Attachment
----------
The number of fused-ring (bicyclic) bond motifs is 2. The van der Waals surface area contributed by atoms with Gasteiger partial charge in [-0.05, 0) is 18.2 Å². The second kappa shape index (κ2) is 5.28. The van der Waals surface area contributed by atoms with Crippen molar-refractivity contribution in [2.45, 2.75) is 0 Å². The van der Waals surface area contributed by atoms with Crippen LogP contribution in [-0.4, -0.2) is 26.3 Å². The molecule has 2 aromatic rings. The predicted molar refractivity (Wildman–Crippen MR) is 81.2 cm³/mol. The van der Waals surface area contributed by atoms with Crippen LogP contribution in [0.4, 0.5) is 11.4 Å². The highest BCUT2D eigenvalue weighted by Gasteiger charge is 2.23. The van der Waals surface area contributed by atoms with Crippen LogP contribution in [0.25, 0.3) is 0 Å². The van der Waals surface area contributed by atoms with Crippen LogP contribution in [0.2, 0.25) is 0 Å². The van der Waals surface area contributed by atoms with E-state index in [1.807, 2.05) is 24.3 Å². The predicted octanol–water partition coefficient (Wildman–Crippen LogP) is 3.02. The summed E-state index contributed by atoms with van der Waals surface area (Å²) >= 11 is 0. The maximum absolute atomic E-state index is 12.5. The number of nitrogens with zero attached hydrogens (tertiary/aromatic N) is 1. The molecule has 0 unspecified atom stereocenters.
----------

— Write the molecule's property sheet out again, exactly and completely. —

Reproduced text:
The number of fused-ring (bicyclic) bond motifs is 2. The van der Waals surface area contributed by atoms with Gasteiger partial charge in [-0.05, 0) is 18.2 Å². The second kappa shape index (κ2) is 5.28. The van der Waals surface area contributed by atoms with Crippen molar-refractivity contribution in [2.45, 2.75) is 0 Å². The van der Waals surface area contributed by atoms with Crippen LogP contribution in [-0.4, -0.2) is 26.3 Å². The molecule has 2 aromatic rings. The predicted molar refractivity (Wildman–Crippen MR) is 81.2 cm³/mol. The van der Waals surface area contributed by atoms with Crippen LogP contribution in [0.4, 0.5) is 11.4 Å². The highest BCUT2D eigenvalue weighted by Gasteiger charge is 2.23. The van der Waals surface area contributed by atoms with Crippen LogP contribution in [0.25, 0.3) is 0 Å². The van der Waals surface area contributed by atoms with Crippen LogP contribution in [0.2, 0.25) is 0 Å². The van der Waals surface area contributed by atoms with E-state index in [1.807, 2.05) is 24.3 Å². The predicted octanol–water partition coefficient (Wildman–Crippen LogP) is 3.02. The summed E-state index contributed by atoms with van der Waals surface area (Å²) >= 11 is 0. The maximum absolute atomic E-state index is 12.5. The number of nitrogens with zero attached hydrogens (tertiary/aromatic N) is 1. The molecule has 0 unspecified atom stereocenters.